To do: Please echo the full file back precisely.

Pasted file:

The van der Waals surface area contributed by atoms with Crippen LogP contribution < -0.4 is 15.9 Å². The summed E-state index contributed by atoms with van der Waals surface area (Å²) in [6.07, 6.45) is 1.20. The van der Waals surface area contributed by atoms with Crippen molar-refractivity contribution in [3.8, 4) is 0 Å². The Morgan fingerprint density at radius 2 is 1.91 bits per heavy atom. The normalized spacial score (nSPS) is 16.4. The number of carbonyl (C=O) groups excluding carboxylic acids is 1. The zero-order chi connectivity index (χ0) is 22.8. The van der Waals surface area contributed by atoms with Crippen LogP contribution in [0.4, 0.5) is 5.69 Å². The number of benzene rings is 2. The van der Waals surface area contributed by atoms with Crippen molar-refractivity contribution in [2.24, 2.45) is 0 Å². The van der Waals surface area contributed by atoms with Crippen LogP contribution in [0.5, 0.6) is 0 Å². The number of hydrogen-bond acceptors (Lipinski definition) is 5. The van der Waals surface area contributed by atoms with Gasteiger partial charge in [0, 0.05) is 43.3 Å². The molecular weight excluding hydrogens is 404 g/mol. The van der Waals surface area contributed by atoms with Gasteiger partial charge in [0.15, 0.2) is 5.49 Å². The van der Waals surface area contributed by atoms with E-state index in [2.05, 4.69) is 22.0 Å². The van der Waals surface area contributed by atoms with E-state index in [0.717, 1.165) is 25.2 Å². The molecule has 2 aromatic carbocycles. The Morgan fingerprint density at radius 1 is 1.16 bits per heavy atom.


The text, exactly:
The van der Waals surface area contributed by atoms with Crippen LogP contribution < -0.4 is 15.9 Å². The summed E-state index contributed by atoms with van der Waals surface area (Å²) in [6.07, 6.45) is 1.20. The van der Waals surface area contributed by atoms with Crippen molar-refractivity contribution in [3.8, 4) is 0 Å². The Morgan fingerprint density at radius 2 is 1.91 bits per heavy atom. The normalized spacial score (nSPS) is 16.4. The number of carbonyl (C=O) groups excluding carboxylic acids is 1. The zero-order chi connectivity index (χ0) is 22.8. The van der Waals surface area contributed by atoms with Crippen LogP contribution in [0.4, 0.5) is 5.69 Å². The number of benzene rings is 2. The van der Waals surface area contributed by atoms with Crippen molar-refractivity contribution in [2.24, 2.45) is 0 Å². The van der Waals surface area contributed by atoms with Crippen LogP contribution in [0.5, 0.6) is 0 Å². The number of hydrogen-bond acceptors (Lipinski definition) is 5. The van der Waals surface area contributed by atoms with Gasteiger partial charge in [0, 0.05) is 43.3 Å². The molecular weight excluding hydrogens is 404 g/mol. The van der Waals surface area contributed by atoms with Gasteiger partial charge in [0.15, 0.2) is 5.49 Å². The van der Waals surface area contributed by atoms with E-state index in [2.05, 4.69) is 22.0 Å². The van der Waals surface area contributed by atoms with E-state index in [0.717, 1.165) is 25.2 Å². The molecule has 2 aromatic carbocycles. The Morgan fingerprint density at radius 1 is 1.16 bits per heavy atom.